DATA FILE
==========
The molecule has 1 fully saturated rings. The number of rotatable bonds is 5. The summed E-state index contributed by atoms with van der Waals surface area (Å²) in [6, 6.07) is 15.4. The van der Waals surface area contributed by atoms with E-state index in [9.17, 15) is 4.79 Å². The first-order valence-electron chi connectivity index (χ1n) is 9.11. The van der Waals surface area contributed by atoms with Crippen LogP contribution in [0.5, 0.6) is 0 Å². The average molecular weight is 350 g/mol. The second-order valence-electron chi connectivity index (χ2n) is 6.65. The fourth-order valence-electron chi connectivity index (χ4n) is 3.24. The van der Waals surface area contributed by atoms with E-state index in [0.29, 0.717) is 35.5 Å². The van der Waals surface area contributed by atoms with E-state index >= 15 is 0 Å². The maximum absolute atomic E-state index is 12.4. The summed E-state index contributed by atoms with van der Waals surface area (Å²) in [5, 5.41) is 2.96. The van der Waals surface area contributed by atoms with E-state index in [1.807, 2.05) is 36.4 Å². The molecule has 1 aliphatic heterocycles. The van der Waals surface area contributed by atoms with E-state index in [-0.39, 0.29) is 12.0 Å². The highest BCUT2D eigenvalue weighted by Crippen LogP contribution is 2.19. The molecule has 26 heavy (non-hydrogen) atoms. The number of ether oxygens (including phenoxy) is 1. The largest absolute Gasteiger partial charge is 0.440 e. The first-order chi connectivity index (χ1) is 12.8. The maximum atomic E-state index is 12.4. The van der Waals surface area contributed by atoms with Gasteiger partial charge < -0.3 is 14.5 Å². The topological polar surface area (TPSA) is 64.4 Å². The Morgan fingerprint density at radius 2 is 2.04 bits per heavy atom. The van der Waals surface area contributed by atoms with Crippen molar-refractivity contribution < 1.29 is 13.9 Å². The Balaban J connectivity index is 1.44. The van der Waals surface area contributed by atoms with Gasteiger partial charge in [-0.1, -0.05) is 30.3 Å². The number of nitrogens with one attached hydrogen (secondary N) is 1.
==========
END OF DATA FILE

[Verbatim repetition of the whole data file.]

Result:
The molecule has 1 fully saturated rings. The number of rotatable bonds is 5. The summed E-state index contributed by atoms with van der Waals surface area (Å²) in [6, 6.07) is 15.4. The van der Waals surface area contributed by atoms with E-state index in [9.17, 15) is 4.79 Å². The first-order valence-electron chi connectivity index (χ1n) is 9.11. The van der Waals surface area contributed by atoms with Crippen LogP contribution in [0.5, 0.6) is 0 Å². The average molecular weight is 350 g/mol. The second-order valence-electron chi connectivity index (χ2n) is 6.65. The fourth-order valence-electron chi connectivity index (χ4n) is 3.24. The van der Waals surface area contributed by atoms with E-state index in [0.29, 0.717) is 35.5 Å². The van der Waals surface area contributed by atoms with E-state index >= 15 is 0 Å². The maximum absolute atomic E-state index is 12.4. The summed E-state index contributed by atoms with van der Waals surface area (Å²) in [5, 5.41) is 2.96. The van der Waals surface area contributed by atoms with E-state index in [1.807, 2.05) is 36.4 Å². The molecule has 1 aliphatic heterocycles. The van der Waals surface area contributed by atoms with E-state index in [-0.39, 0.29) is 12.0 Å². The highest BCUT2D eigenvalue weighted by Crippen LogP contribution is 2.19. The molecule has 26 heavy (non-hydrogen) atoms. The number of ether oxygens (including phenoxy) is 1. The largest absolute Gasteiger partial charge is 0.440 e. The first-order chi connectivity index (χ1) is 12.8. The maximum atomic E-state index is 12.4. The van der Waals surface area contributed by atoms with Gasteiger partial charge < -0.3 is 14.5 Å². The topological polar surface area (TPSA) is 64.4 Å². The Morgan fingerprint density at radius 2 is 2.04 bits per heavy atom. The van der Waals surface area contributed by atoms with Crippen molar-refractivity contribution < 1.29 is 13.9 Å². The Balaban J connectivity index is 1.44. The van der Waals surface area contributed by atoms with Gasteiger partial charge in [-0.1, -0.05) is 30.3 Å². The number of nitrogens with one attached hydrogen (secondary N) is 1.